Selling printed goods or facilitating printing gigs: the Redbubble puzzle

Thomson Reuters
Publication Type:
Journal Article
Australian Business Law Review, 2019, 47 (2), pp. 74 - 100
Issue Date:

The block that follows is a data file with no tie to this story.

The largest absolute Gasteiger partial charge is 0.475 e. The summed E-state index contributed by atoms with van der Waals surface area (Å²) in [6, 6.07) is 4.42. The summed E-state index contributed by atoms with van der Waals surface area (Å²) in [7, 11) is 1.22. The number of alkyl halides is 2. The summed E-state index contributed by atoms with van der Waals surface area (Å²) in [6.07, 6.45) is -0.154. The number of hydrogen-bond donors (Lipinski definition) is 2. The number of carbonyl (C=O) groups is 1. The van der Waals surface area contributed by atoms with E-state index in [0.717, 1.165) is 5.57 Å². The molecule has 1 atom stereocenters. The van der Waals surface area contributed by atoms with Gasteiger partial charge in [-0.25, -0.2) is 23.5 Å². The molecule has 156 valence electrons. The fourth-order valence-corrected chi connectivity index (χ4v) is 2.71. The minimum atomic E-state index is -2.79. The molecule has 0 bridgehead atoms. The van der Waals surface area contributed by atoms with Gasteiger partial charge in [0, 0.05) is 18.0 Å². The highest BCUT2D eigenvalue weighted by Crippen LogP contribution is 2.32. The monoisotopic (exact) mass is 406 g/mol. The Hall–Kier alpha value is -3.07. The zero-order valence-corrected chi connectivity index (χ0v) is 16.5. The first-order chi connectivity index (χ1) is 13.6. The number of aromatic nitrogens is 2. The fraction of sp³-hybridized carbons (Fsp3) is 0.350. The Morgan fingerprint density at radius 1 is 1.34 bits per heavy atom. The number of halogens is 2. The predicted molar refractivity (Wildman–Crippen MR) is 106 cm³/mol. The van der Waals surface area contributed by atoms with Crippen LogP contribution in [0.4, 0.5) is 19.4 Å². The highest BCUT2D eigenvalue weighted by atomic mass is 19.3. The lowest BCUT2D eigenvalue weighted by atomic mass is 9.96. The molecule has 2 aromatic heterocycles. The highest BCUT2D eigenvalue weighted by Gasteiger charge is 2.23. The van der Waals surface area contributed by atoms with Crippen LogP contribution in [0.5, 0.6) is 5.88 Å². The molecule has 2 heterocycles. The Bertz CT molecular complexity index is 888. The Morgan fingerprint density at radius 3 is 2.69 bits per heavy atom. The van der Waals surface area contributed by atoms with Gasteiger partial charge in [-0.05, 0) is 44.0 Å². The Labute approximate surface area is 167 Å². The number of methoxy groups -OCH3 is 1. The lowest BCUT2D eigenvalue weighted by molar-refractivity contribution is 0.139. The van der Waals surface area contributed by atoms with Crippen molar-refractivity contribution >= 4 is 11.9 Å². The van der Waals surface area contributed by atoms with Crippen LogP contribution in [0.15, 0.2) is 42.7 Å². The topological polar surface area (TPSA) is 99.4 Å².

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The distinction between agreements to sell goods and agreements to provide the service of making goods has long troubled the law. Recently the issue has arisen afresh in the context of copyright litigation concerning an online marketplace conducted by the Australian company, Redbubble. Since mid-2012 Redbubble’s contractual terms have attempted to shift Redbubble from being involved in selling printed goods to it doing no more than facilitating printing gigs. This article considers Redbubble’s business model in Australian law and to what extent it might nonetheless implicate the possibility of liability under s 38 of the Copyright Act 1968 (Cth) – that is, dealing in articles with knowledge that their making constituted infringement. To do so, an overview of the terms under which Redbubble purports to arrange transactions is provided, as well as an explanation as to how Anglo-Australian law has evolved to distinguish agreements to sell future goods from agreements for services. The article deploys that analysis to suggest that Redbubble is an agent in the formation of an agreement to sell future goods by description. The article concludes by reconsidering as a matter of public policy Redbubble’s potential for liability under s 38 of the Copyright Act 1968.
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